Within the absorptive region of the neonatal small intestine, the surface area is sufficiently large relative to the size of the animal to allow a highly bioavailable drug to be rapidly absorbed. This absorption may lead to higher-than-anticipated peak plasma drug concentrations after oral administration of a medication. The increase in the rate of absorption combined with increased intestinal permeability in young animals can produce plasma concentrations that may reach toxic levels with some drugs. Drugs that normally have limited oral bioavailability can reach systemic circulation in the neonatal animal. These drugs include aminoglycosides, carbenicillin (and other acid-sensitive beta-lactams), and enteric sulfonamides. However, the practitioner should also consider other factors that may limit absorption of drugs in puppies and kittens. For example, intestinal permeability will be substantially reduced after the ingestion of colostrum or exogenous supplementation of either hydrocortisone or adrenocorticotropic hormone (ACTH) in the mother before giving birth.
Very young animals also have decreased gastric emptying time and irregular peristalsis that can partially protect against the increase in maximum systemic drug concentrations. Decreased gastric emptying in young dogs has been observed in multiple breeds, independent of size. Reduced gastric emptying may decrease the likelihood of reaching toxic drug concentrations by slowing the rate of absorption and thus reducing peak plasma concentrations. However, gastric emptying time has been shown to be shorter in puppies 12 weeks of age compared to older animals, so it may not be prudent to assume that decreased gastric emptying time will provide protection from high peak plasma concentrations. As a puppy develops, the rate increases to become higher than would be expected in an adult animal. This means that the practitioner should be aware that oral drugs with a narrow therapeutic index may present a problem for neonates, particularly when toxicity occurs because of peak plasma concentrations. Further, the practitioner must consider that if the peak concentration is reduced because of gastric emptying time, the net effect may result in increased steady-state plasma concentration and a reduced dose or dosing interval may be warranted.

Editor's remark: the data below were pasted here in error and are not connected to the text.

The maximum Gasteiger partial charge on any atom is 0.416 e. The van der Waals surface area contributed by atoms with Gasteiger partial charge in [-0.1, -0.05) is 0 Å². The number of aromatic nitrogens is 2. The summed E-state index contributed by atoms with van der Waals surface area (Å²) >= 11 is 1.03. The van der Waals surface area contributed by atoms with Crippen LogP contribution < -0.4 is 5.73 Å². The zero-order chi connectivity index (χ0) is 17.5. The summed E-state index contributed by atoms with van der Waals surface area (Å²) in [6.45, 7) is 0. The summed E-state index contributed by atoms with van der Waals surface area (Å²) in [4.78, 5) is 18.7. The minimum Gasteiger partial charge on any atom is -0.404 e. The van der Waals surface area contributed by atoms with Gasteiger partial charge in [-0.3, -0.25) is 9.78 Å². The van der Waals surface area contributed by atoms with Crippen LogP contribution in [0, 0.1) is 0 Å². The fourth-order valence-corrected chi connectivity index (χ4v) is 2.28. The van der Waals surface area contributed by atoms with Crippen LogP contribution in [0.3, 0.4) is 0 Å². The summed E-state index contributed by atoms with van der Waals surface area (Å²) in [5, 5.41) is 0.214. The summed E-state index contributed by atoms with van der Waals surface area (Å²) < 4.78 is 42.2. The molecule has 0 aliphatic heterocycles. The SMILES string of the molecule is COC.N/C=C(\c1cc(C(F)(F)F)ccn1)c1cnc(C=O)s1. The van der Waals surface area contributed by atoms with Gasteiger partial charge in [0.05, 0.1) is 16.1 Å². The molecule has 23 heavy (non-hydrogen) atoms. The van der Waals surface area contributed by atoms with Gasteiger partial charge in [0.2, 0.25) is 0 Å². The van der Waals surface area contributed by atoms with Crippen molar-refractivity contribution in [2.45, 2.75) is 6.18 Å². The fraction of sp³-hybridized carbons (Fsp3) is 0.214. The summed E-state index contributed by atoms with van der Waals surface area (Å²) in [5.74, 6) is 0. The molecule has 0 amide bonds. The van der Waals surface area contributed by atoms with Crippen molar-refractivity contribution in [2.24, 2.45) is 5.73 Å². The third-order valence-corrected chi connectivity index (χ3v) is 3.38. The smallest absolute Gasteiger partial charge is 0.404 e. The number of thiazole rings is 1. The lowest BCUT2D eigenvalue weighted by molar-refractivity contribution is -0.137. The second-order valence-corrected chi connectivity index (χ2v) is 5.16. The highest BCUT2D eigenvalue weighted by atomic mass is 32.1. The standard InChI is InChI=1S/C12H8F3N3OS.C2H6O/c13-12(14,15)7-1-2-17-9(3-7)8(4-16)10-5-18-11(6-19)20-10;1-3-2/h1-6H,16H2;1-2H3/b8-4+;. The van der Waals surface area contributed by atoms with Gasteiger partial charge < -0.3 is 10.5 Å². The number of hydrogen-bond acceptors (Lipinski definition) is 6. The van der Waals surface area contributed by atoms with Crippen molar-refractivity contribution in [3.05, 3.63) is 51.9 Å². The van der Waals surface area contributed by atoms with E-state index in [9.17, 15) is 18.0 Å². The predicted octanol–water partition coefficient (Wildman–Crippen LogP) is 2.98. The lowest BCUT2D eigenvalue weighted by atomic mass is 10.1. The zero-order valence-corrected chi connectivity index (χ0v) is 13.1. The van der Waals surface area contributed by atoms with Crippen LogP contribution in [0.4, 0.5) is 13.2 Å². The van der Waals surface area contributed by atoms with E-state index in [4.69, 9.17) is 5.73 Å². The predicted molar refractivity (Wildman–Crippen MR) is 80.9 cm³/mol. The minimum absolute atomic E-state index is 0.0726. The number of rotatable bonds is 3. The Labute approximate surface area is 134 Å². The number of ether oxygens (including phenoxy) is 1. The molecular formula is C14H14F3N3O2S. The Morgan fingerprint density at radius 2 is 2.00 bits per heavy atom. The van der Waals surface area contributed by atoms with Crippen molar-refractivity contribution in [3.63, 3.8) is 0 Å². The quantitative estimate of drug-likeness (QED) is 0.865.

Gastric pH is also a consideration for oral administration of drugs to newborns. Although pH in adult animals is quite acidic, the pH of newborns is closer to neutral. Mean gastric pH has been found to be stable at 5.85 until the seventh day of life. After day 7, gastric pH was shown to decrease to 3.45 and then increase to a mean of 4.95 through the eighteenth day. These types of changes will likely affect absorption of mildly acidic or basic drugs and either limit or increase bioavailability depending on pKa. For example, when pH is less acidic, drugs, such as beta-lactam antibiotics (weak acids), will be ionized and thus less bioavailable. Also, high gastric pH may decrease the bioavailability of drugs, such as ketoconazole and itraconazole, that require an acid environment for absorption. In contrast, weak bases, including the aminoglycoside antibiotics and fluconazole, have greater bioavailability. It is ultimately up to the practitioner to weigh the margin of safety versus the likelihood that the drug absorption might be significantly different from that expected in the adult.
A consideration for giving medications to nursing puppies and kittens includes the reduced absorption of concomitant administration of drug when milk may be present in the stomach. Milk can both decrease gastric emptying time and may also interact with drugs directly. Drugs likely to have reduced bioavailability include enrofloxacin and doxycycline. These interactions may lead to reduced absorption and result in lower peak plasma concentrations.